A cat that is in pain needs to be handled appropriately.  Understanding what a
painful cat looks like and how to approach and handle these cats will lessen the
stress.  Veterinary terminology labels a cat "fractious" that reacts aggressively
to handling as if the cat came into the practice in a bad mood as opposed to an
appropriate response to being manipulated so she is immobile against her will,
injected with sharp objects, subject to the insertion of foreign objects in her rectum,
etc.  The fractious cat is not a personality type rather a reaction to a history or
intense fear of over restraint and aggressive handling on the part of veterinary
workers. The late Sophia Yin pioneered low stress restraint and handling practices
for animal care workers and The American Association of Feline Practitioners
launched “Cat Friendly Practices” to address the need for humane handling of
stressed and painful cats.  When working with veterinarians make sure to
patronize those veterinarians who institute either of these practices.  And do
know more on cat body language and handling as a cat owner.

Another source of pain for cats may result from de-clawing.  A  study published
in May of 2017 by the
Journal of Feline Medical Surgery compared the behaviors,
including inappropriate elimination, excessive grooming and aggression, of cats
that had been de-clawed compared to cats that not been de-clawed. The de-clawed
cats significantly demonstrated more of these behaviors.  63% of the de-clawed cats
were found to have bone fragments left in their digits, these cats were more likely
to have back pain, inappropriate elimination, biting and aggression.  De-clawed cats
without retained bone fragments, were found to have increased biting and
inappropriate elimination.

More common types of aggression towards people are then play aggression and
fear aggression.  A more in depth discussion of play aggression and fear aggression
follows along with strategies to work with them.

With cats we see play aggression when normal cat play behavior such as chasing,
pouncing, the use of feet, etc., happens out of context or inappropriately.  In genuine
play, when one cat lets another cat they do not like what is happening by shrieking
or freezing, the other cat stops what they are doing.   With play aggression the stop
signals are ignored and can sometimes trigger even rougher play.  In true play
aggression, the play behaviors are not typical, welcome or appropriate.  When
looking at this it is very important to rule out any rough play that the cat may
have learned from other cats or from humans.  Similarly, if the cat has been taught
to play with a human hand or foot or to chase than this is then how the cat has been
taught to play and it is not fair to call it play aggression just because the cat may
initiate it and not the human.  

It is also important to rule out attention seeking behavior as being play aggression.  
Attention seeking behavior like grabbing, swatting or biting usually works for cats
because the human whose attention the cat wants pays attention.  The difference
between attention seeking behavior and play aggression is that it is possible to
redirect the cat from the behaviors.

Fear aggression in cats can be identified by behavioral signs such as withdrawal
and passive and active avoidance.  Fearfully aggressive cats hiss, yowl, arch
their backs, raise their hair on end.  If the cat can hide or take flight they will.  
If the cat is pursued with no escape possible, the cat will stop moving, pull his head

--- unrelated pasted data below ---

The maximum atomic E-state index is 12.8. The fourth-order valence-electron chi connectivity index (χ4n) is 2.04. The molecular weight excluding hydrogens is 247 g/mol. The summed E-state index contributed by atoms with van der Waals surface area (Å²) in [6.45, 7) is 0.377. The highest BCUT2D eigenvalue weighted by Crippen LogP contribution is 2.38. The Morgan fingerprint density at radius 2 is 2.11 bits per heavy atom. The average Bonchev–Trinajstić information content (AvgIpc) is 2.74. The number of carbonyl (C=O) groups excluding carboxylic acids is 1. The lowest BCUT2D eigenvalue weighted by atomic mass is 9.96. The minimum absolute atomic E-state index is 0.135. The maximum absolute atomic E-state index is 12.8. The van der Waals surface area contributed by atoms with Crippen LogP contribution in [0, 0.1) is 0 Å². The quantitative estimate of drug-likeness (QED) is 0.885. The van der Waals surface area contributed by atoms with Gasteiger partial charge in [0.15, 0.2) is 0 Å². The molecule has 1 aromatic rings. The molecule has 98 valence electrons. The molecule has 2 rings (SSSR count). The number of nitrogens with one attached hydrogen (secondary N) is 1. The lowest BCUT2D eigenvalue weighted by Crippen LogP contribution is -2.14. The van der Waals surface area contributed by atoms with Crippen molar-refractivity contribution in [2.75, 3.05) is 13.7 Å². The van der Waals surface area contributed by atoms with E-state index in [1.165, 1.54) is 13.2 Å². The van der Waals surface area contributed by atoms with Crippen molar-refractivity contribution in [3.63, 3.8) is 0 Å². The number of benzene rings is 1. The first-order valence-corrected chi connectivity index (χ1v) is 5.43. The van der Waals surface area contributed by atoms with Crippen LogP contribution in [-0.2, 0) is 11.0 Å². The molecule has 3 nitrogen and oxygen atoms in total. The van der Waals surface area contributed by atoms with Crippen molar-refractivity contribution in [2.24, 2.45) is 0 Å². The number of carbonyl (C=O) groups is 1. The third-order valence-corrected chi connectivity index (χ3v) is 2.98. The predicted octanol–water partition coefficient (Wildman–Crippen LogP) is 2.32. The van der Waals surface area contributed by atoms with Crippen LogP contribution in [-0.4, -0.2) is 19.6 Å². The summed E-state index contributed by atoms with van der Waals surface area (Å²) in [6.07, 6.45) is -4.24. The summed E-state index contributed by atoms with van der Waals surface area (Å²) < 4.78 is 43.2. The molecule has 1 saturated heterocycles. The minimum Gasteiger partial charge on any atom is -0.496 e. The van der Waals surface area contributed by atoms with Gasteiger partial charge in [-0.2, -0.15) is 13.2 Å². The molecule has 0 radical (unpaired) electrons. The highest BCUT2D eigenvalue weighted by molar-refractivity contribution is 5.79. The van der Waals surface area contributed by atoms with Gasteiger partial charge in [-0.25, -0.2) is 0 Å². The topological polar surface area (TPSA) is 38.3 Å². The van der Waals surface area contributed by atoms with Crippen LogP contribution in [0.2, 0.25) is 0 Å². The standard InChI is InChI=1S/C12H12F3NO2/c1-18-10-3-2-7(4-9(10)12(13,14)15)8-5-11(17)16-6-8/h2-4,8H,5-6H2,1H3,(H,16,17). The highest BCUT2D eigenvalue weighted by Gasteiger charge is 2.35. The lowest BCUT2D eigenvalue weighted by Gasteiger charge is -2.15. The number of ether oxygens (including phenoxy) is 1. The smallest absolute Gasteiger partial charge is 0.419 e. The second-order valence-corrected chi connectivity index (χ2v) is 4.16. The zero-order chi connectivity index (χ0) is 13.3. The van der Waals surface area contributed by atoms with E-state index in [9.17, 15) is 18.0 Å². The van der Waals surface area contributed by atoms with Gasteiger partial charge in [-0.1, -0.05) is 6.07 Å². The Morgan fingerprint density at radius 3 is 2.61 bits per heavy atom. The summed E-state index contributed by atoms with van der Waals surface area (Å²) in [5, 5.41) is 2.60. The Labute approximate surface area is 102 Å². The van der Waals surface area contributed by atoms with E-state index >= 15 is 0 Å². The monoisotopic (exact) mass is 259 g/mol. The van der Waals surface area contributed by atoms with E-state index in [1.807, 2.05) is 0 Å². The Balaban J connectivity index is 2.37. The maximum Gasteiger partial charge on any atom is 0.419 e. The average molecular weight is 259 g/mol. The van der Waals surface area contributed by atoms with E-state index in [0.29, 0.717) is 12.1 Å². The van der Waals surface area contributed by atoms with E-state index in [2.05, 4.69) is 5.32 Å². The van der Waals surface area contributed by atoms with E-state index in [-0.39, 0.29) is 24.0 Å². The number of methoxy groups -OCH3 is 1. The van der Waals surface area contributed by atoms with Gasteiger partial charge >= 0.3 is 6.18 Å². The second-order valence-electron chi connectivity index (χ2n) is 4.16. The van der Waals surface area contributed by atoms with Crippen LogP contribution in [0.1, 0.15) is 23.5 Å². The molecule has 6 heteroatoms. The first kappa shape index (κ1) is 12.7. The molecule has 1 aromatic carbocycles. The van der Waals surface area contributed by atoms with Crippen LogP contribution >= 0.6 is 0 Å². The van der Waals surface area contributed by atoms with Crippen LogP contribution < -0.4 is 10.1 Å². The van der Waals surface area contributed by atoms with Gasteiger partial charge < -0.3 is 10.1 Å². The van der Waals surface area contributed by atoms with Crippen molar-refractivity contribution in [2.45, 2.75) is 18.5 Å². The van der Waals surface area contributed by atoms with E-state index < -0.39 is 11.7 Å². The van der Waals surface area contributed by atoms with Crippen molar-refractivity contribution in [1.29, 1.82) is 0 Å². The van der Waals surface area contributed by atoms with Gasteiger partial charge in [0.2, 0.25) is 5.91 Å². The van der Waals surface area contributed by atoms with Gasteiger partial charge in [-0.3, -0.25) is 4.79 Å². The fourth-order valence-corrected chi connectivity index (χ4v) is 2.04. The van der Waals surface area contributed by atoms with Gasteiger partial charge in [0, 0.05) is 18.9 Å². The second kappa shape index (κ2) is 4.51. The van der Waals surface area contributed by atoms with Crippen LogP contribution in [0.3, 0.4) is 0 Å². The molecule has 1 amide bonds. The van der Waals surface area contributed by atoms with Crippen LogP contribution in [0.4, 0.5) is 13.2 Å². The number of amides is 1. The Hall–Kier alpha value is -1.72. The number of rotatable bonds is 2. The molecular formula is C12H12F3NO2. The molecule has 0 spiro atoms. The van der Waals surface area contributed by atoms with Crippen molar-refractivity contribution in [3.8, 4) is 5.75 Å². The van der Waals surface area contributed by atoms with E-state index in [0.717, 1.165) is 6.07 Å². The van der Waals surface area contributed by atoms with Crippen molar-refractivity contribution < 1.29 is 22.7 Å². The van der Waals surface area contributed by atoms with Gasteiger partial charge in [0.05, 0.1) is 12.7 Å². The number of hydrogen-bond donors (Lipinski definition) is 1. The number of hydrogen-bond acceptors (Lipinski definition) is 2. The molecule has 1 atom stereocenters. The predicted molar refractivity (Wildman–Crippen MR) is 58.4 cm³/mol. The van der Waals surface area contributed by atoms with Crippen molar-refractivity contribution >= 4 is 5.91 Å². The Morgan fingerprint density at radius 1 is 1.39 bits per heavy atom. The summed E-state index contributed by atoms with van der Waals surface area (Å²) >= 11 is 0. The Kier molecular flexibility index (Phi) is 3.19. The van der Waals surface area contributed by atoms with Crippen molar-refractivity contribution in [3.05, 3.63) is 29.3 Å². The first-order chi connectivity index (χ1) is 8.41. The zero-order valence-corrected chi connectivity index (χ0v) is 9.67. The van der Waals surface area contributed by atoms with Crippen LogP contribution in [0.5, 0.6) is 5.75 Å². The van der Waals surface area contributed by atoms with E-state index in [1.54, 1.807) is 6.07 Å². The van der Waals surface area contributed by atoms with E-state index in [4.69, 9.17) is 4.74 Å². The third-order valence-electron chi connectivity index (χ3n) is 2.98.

over the body, crouch, growl and roll over with the feet over the belly.  This posture
is a posture of true defense where the cat has exhausted all efforts at escape from
the threat, in this position the attacked cat can use all set of claws and teeth to
defend herself.  Fear aggression is in response to trauma.  It can be a direct threat
or a response to a person, environment or situation that is threatening.  Fear
aggression can also be in response to people, situations or environments that
have been threatening in the past.

When dealing with any form of aggression it is essential to first and foremost to
steer clear of situations or circumstances that trigger aggressive behavior and
fear responses.   All behavior has an antecedent, what the animal is responding to.  
It is important when identifying what the trigger is to view from a perspective
that is significant to the cat given the history of the cat and the context of the
environment.  For instance, if a cat reacts to having his body stroked by
scratching, stop stroking the cat’s abdomen.  If the cat hisses at the dog when
the dog chases the cat, control the dog’s behavior so she does not chase the cat.  
If the cat sees feral cat colonies out of a window and is stressed by them, lower
the window shade so the cat cannot see the cats.  If the cat does not like when
children pull on her tail stop the children from pulling on the tail.  And if the
cat does not like children because in the past they have pulled on or her tail
–whether you are aware of it or not- keep children away from the cat.  And
so on.

Never fight with an aggressive cat.  Humans can severely damage if not kill cats
and hurting a cat will only increase fear and aggression in a cat.  If the cat is
displaying threatening behaviors such as growling, hissing or yowling and it is
possible to distract the cat use a high level distraction like a laser pointer to
redirect the cat (avoid any contact with the cat’s eyes).  This can work
remarkably well if employed correctly and in time.  If a situation has
already escalated to contact the best response is to get up lowly and calmly
and walk away.  If possible leave the cat in the room where the situation
occurred to settle.  Do not yell.  If necessary place an object as an extension
of the body such as a pillow between the person and the cat.  Never pull on
a cat that is physically engaged as it will exacerbate the situation.  In extreme